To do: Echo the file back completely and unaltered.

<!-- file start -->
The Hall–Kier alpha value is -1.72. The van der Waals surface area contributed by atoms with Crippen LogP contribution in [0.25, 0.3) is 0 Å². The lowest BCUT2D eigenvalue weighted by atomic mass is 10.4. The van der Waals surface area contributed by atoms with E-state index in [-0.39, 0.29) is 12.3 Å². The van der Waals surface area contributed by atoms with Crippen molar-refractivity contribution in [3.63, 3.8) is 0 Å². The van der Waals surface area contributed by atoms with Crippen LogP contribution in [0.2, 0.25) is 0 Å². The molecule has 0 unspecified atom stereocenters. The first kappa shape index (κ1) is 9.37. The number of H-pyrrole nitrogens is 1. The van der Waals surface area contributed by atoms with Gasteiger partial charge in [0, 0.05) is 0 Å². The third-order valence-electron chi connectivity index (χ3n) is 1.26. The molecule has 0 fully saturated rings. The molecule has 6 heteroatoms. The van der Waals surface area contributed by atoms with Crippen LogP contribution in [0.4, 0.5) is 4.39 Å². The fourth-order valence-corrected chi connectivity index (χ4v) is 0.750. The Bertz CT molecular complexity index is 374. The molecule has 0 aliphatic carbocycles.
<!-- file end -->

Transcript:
The Hall–Kier alpha value is -1.72. The van der Waals surface area contributed by atoms with Crippen LogP contribution in [0.25, 0.3) is 0 Å². The lowest BCUT2D eigenvalue weighted by atomic mass is 10.4. The van der Waals surface area contributed by atoms with E-state index in [-0.39, 0.29) is 12.3 Å². The van der Waals surface area contributed by atoms with Crippen molar-refractivity contribution in [3.63, 3.8) is 0 Å². The van der Waals surface area contributed by atoms with Crippen LogP contribution in [0.2, 0.25) is 0 Å². The molecule has 0 unspecified atom stereocenters. The first kappa shape index (κ1) is 9.37. The number of H-pyrrole nitrogens is 1. The van der Waals surface area contributed by atoms with Gasteiger partial charge in [0, 0.05) is 0 Å². The third-order valence-electron chi connectivity index (χ3n) is 1.26. The molecule has 0 fully saturated rings. The molecule has 6 heteroatoms. The van der Waals surface area contributed by atoms with Crippen LogP contribution in [0.4, 0.5) is 4.39 Å². The fourth-order valence-corrected chi connectivity index (χ4v) is 0.750. The Bertz CT molecular complexity index is 374. The molecule has 0 aliphatic carbocycles.